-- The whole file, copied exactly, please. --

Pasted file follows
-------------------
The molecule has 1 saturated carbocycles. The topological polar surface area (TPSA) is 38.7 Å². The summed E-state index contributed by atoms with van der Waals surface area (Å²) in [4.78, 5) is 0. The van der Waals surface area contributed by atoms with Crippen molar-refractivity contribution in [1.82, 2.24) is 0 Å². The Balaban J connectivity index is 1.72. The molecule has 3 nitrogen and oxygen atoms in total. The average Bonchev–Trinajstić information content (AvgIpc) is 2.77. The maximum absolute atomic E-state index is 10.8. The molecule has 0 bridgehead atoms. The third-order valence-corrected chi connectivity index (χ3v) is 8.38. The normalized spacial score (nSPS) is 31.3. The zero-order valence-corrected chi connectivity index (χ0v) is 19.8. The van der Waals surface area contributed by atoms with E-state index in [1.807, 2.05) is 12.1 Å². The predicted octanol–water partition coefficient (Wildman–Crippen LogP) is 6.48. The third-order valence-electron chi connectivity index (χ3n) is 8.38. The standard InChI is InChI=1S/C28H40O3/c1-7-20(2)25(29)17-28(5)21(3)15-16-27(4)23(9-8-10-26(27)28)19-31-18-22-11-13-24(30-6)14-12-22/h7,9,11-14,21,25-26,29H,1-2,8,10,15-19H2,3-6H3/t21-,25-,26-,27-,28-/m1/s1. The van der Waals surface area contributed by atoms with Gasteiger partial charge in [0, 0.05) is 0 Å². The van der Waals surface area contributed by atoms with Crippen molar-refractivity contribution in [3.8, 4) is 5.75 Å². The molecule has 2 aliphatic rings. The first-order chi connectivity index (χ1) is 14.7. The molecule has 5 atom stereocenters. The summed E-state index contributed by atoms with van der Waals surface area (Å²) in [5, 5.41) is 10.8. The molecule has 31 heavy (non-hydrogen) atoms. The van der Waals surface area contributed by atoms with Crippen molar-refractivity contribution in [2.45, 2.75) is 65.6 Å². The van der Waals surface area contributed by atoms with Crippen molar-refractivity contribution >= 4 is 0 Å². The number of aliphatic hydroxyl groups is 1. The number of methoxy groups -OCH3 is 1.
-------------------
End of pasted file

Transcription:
The molecule has 1 saturated carbocycles. The topological polar surface area (TPSA) is 38.7 Å². The summed E-state index contributed by atoms with van der Waals surface area (Å²) in [4.78, 5) is 0. The van der Waals surface area contributed by atoms with Crippen molar-refractivity contribution in [1.82, 2.24) is 0 Å². The Balaban J connectivity index is 1.72. The molecule has 3 nitrogen and oxygen atoms in total. The average Bonchev–Trinajstić information content (AvgIpc) is 2.77. The maximum absolute atomic E-state index is 10.8. The molecule has 0 bridgehead atoms. The third-order valence-corrected chi connectivity index (χ3v) is 8.38. The normalized spacial score (nSPS) is 31.3. The zero-order valence-corrected chi connectivity index (χ0v) is 19.8. The van der Waals surface area contributed by atoms with E-state index in [1.807, 2.05) is 12.1 Å². The predicted octanol–water partition coefficient (Wildman–Crippen LogP) is 6.48. The third-order valence-electron chi connectivity index (χ3n) is 8.38. The standard InChI is InChI=1S/C28H40O3/c1-7-20(2)25(29)17-28(5)21(3)15-16-27(4)23(9-8-10-26(27)28)19-31-18-22-11-13-24(30-6)14-12-22/h7,9,11-14,21,25-26,29H,1-2,8,10,15-19H2,3-6H3/t21-,25-,26-,27-,28-/m1/s1. The van der Waals surface area contributed by atoms with Gasteiger partial charge in [0, 0.05) is 0 Å². The van der Waals surface area contributed by atoms with Crippen molar-refractivity contribution in [3.8, 4) is 5.75 Å². The molecule has 2 aliphatic rings. The first-order chi connectivity index (χ1) is 14.7. The molecule has 5 atom stereocenters. The summed E-state index contributed by atoms with van der Waals surface area (Å²) in [5, 5.41) is 10.8. The molecule has 31 heavy (non-hydrogen) atoms. The van der Waals surface area contributed by atoms with Crippen molar-refractivity contribution in [2.45, 2.75) is 65.6 Å². The van der Waals surface area contributed by atoms with Crippen molar-refractivity contribution >= 4 is 0 Å². The number of aliphatic hydroxyl groups is 1. The number of methoxy groups -OCH3 is 1.